How instrument accuracy is affected

Generally, an accessory attached to a gauge does not change the accuracy of the gauge. However, attaching a diaphragm seal/isolator to a gauge can typically reduce the gauge accuracy by ± 0.5% of span.

When it is necessary to weld a gauge to a diaphragm, Ashcroft confirms appropriate assembly accuracy tolerance after the assembly is welded, filled and calibrated. For example, an Ashcroft® 1279 Pressure Gauge with an accuracy of
± 0.5% when it is attached to a diaphragm seal, will usually have an accuracy of ±1% of span.

If the same Pressure Gauge is welded to a MicroTube™ Siphon and a Threaded Diaphragm Seal and then filled and calibrated, the typical gauge accuracy of the assembly will also be ± 1% of span. So, additional accuracy occurs only when a diaphragm seal is added to the assembly. 

Why Use a Welded Instrument Assembly?

More and more customers are seeing the value of a welded instrument assembly. A welded instrument assembly can be used in any application and is good for all industries.

Prevents accidental tampering or disassembly. A welded assembly is tamperproof and prevents a diaphragm seal from being detached from the gauge. This is important because removing the gauge from the seal breaches the assembly's system integrity and will render the gauge inoperable.

The tamperproof welded design also prevents an important accessory from being removed. For example, if the process temperature is 800 °F/427 °C, design engineers may specify that a siphon needs to be attached to the assembly to dissipate process temperature and protect the gauge. If the siphon is removed from an assembly that is not welded, the gauge will lose its integrity and not give an accurate process pressure reading.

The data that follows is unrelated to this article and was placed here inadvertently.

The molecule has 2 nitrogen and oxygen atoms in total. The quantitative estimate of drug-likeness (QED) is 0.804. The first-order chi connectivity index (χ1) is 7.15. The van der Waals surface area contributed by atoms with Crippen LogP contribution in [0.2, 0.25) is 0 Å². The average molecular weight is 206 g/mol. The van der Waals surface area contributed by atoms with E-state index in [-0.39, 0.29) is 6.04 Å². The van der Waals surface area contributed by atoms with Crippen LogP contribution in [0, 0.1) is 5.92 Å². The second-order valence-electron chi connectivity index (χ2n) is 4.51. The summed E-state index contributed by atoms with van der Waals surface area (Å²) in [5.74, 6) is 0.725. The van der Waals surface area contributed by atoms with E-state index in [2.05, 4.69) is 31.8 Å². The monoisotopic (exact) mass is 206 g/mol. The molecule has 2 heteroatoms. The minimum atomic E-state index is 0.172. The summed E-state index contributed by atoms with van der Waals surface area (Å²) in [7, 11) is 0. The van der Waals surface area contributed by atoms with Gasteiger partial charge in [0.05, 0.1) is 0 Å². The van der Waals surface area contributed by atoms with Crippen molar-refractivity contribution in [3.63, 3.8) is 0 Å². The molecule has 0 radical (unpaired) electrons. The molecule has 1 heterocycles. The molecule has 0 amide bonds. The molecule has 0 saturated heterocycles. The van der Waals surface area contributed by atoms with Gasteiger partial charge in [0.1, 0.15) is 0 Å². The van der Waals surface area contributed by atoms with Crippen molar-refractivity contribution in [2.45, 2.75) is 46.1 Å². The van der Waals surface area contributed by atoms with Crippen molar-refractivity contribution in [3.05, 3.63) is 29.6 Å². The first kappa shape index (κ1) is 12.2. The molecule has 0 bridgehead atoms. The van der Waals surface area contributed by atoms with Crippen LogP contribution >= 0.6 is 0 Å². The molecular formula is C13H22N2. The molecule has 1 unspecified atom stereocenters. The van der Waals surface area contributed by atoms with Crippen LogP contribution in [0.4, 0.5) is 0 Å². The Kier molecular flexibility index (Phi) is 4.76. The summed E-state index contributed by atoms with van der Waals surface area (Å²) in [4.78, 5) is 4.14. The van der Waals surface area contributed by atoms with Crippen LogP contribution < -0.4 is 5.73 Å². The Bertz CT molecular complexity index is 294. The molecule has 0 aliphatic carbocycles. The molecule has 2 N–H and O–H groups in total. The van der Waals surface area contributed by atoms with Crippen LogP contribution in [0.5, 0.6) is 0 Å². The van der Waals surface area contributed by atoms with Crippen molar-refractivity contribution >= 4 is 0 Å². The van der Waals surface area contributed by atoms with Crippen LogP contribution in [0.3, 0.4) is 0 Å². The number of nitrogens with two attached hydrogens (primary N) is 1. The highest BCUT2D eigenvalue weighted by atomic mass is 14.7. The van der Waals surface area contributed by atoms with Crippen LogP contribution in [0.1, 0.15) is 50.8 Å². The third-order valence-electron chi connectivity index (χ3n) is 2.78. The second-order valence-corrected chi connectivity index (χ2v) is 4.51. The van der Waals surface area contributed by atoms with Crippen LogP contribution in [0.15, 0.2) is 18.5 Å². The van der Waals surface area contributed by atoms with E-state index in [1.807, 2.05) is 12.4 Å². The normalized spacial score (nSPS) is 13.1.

Primary benefits to welded assemblies. 

A welded assembly provides peace of mind that the components of the assembly won’t be removed. Here are a few other reasons why a welded assembly can benefit you. 

assembly benefits

Note: If at some point welded components need to be replaced, replacement of the complete assembly would be required. Replacing individual instruments and accessories of a welded assembly is not an option. Breaking any welded connection of an assembly would result in damage to the instruments and accessories.

Ready to learn more?

Now that you understand the benefits and uses of welded instrument assemblies, you are in a better position to select the right solutions for your process to protect your pressure-measuring equipment. The following are links to additional resources that may also be of interest to you: 

Of course, you can also contact us directly with any questions or concerns. In the meantime, download our Complete Guide to Pressure Instrument Assembly to view all the different assembly options availableNew call-to-action

About Bob Pierce, Territory Sales Manager

Bob Pierce is the Territory Sales Manager (Channels/Distribution), responsible for 6 states in the Southeast Gulf Coast region. He started his career at Ashcroft in 2018 with 25+ years of experience in the fields of Instrumentation and Control Valves. Bob has a Bachelor of Science degree in the School of Business from the University of Alabama – Birmingham.